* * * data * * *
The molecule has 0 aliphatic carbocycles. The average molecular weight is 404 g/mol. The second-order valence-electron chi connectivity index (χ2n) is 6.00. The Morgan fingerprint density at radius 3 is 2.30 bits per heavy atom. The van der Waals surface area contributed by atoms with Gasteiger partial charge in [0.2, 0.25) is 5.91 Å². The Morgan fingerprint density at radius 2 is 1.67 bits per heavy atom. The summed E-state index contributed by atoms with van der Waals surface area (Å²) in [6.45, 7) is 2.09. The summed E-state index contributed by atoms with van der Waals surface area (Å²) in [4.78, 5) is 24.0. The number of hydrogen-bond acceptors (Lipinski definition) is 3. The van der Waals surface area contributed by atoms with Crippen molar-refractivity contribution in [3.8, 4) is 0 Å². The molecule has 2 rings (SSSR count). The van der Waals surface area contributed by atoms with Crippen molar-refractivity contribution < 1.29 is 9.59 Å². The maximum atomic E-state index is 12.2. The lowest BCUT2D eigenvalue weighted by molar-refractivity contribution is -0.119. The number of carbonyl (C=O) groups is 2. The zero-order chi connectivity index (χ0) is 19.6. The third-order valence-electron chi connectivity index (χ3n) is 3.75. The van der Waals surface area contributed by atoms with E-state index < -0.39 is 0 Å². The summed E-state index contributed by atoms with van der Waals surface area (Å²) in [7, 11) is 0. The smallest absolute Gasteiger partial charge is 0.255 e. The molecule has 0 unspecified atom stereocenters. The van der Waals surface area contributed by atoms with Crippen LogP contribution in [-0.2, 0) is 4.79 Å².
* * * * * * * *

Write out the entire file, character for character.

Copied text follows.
The molecule has 0 aliphatic carbocycles. The average molecular weight is 404 g/mol. The second-order valence-electron chi connectivity index (χ2n) is 6.00. The Morgan fingerprint density at radius 3 is 2.30 bits per heavy atom. The van der Waals surface area contributed by atoms with Gasteiger partial charge in [0.2, 0.25) is 5.91 Å². The Morgan fingerprint density at radius 2 is 1.67 bits per heavy atom. The summed E-state index contributed by atoms with van der Waals surface area (Å²) in [6.45, 7) is 2.09. The summed E-state index contributed by atoms with van der Waals surface area (Å²) in [4.78, 5) is 24.0. The number of hydrogen-bond acceptors (Lipinski definition) is 3. The van der Waals surface area contributed by atoms with Crippen molar-refractivity contribution in [3.8, 4) is 0 Å². The molecule has 2 rings (SSSR count). The van der Waals surface area contributed by atoms with Crippen molar-refractivity contribution < 1.29 is 9.59 Å². The maximum atomic E-state index is 12.2. The lowest BCUT2D eigenvalue weighted by molar-refractivity contribution is -0.119. The number of carbonyl (C=O) groups is 2. The zero-order chi connectivity index (χ0) is 19.6. The third-order valence-electron chi connectivity index (χ3n) is 3.75. The van der Waals surface area contributed by atoms with E-state index < -0.39 is 0 Å². The summed E-state index contributed by atoms with van der Waals surface area (Å²) in [7, 11) is 0. The smallest absolute Gasteiger partial charge is 0.255 e. The molecule has 0 unspecified atom stereocenters. The van der Waals surface area contributed by atoms with Crippen LogP contribution in [-0.2, 0) is 4.79 Å².